It’s true, painting can be fun. Of coarse, this is assuming that you prepared the walls properly, have the right tools, and you have the time to do it. And if you’re thinking about selling your home in the near future, a fresh coat of paint is essential.
What You’ll Need To Start Painting
• the paint
• several drop cloths
• a can of paint thinner
• several brushes, 4, 3 and 1 ½ inches
• 2-3 buckets
• a tall ladder
• as many rags as possible
• a roll of painter’s tape
• a roll of aluminum foil
• paint edger
• roller pan with screen
• roller extender
• roller handle
• masking tape or painters tape
Types of Paint
There are a few types of paint that you should know about:
First, there's latex or water-based paint. This paint is used when there won’t be much need for washing. Next, we have enamel, or oil-based paint. This is used on woodwork and places that could have a lot of fingerprints. They are easier to clean due to their glossy finish. Enamel paints are often used in bathrooms and kitchens.
Remember if you are painting to prepare your home to sell, use neutral colors like white, beige or light gray.
To estimate the amount of paint that needed, multiply the perimeter around the room by the height of the walls. This gives you the square footage of the room. For ceilings, multiply the length by the width. Remember, one gallon of paint covers about 350-450 square feet. You’ll want to overestimate this to account for touch-ups.
It’s Time To Start Painting - The Process
When you begin painting, remember to cover your head and consider using safety goggles since you’ll be painting the ceiling first. You should start on top and work your way down – ceiling, walls, then trim. Paint the ceiling’s width instead of its length so you’ll have a wet edge to work with. When you paint over your head, paint across your body, not along it. This will minimize your back and neck strain.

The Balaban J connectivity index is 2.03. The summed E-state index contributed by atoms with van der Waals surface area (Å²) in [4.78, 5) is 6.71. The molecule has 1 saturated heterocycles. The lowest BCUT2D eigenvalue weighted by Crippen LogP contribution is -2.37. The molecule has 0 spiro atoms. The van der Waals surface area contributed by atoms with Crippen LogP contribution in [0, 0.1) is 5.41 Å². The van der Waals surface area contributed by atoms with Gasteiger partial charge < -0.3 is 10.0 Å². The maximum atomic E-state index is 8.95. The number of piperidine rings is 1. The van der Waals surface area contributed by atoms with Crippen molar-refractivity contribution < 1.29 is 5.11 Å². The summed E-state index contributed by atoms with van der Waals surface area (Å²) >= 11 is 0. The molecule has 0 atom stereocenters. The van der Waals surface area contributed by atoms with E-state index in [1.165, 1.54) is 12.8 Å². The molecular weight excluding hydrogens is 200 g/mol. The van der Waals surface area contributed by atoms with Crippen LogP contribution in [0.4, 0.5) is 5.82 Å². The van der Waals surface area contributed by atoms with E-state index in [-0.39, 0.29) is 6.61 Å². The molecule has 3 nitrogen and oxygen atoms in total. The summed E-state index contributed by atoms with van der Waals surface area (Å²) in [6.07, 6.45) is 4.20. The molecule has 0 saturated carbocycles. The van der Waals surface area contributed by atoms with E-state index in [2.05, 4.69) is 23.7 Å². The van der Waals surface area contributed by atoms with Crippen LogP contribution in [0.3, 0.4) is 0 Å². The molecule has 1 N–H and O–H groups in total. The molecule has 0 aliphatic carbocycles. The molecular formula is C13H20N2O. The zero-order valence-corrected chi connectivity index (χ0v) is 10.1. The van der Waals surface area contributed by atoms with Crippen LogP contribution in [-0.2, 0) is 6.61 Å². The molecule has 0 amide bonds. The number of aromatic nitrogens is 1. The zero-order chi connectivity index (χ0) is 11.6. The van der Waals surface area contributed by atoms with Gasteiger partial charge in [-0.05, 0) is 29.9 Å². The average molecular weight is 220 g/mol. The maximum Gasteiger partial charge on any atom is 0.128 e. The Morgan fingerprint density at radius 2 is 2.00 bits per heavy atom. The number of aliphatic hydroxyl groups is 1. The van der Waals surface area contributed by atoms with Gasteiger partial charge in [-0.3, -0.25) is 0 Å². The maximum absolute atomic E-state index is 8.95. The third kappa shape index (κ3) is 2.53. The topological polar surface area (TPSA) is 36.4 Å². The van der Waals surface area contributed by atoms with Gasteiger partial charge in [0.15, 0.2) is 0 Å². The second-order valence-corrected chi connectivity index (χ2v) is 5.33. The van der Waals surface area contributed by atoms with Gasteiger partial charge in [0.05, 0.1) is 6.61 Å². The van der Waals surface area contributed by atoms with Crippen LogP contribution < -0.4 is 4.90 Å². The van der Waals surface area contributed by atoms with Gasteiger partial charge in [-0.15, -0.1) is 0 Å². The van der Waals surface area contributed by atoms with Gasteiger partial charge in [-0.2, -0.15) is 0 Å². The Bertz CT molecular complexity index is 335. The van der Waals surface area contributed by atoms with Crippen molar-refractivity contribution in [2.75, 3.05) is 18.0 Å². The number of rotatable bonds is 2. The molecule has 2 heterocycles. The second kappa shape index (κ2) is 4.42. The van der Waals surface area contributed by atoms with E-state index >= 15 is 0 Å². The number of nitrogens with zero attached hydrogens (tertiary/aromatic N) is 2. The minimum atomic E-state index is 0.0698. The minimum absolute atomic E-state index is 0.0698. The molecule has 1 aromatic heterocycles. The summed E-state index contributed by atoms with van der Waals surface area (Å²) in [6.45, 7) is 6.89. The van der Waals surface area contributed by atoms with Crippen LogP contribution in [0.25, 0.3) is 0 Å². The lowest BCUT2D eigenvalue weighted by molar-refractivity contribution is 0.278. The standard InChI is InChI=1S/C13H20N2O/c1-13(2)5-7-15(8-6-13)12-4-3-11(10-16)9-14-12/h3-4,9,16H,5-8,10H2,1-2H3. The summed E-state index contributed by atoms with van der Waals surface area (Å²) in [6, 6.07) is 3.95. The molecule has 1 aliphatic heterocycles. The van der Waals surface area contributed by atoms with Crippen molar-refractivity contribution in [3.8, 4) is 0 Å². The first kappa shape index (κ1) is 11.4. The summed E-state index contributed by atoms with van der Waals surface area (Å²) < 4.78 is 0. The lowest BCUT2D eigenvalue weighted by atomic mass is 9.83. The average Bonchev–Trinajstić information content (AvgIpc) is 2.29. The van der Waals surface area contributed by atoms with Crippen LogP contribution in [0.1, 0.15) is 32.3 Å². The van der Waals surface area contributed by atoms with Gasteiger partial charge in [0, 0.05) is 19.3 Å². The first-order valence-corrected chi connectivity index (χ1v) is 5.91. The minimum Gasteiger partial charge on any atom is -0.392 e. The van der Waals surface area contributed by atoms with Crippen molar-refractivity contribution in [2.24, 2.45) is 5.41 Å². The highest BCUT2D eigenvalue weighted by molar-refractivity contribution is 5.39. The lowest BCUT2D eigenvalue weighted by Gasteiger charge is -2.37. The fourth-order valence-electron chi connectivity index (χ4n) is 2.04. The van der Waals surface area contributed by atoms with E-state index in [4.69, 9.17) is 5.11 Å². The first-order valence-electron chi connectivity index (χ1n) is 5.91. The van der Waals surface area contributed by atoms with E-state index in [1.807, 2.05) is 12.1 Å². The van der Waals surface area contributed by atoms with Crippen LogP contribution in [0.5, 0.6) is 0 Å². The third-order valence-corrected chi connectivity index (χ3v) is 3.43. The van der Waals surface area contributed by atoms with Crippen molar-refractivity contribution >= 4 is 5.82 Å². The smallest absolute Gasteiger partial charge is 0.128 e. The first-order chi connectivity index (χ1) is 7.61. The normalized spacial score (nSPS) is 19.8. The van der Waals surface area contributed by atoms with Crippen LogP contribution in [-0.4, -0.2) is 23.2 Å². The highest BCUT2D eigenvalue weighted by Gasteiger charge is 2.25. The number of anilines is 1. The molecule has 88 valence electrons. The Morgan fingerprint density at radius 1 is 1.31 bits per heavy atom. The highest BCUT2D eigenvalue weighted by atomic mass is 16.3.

When you begin by "cutting in" the paint, use a trim brush, then start painting a three-inch wide strip along the top of each wall where it meets the ceiling. Always do one section at a time, then use the roller to paint the surface of the wall. This will make it easier to blend between the brush and roller. Use this technique around the doors, corners, baseboards and windows prior to painting your walls.
After painting the ceilings and walls, paint the trim. After protecting the floors and walls with tape, start with the edge closest to the wall. Using a 2- or 3-inch brush, apply the paint. Keep rags handy with water or paint thinner to wipe up drips and spatters. Remember to paint top to bottom, doing the baseboards last.
Once you completed your painting, or even if you’re just done for the day, you should clean your brushes and rollers so they can be used over again. For water-based paints, use soapy water to wash your brushes and rollers. For oil-based paints, use paint thinner, soap and water. Put the paint thinner into the bristles, squeezing out the paint. After rinsing with water, apply more paint thinner to work out the additional paint. Finish up by washing your brushes with soap and water as many times as it takes to get all the thinner out. Clean the paint trays with thinner or soap and water. Let it all air dry.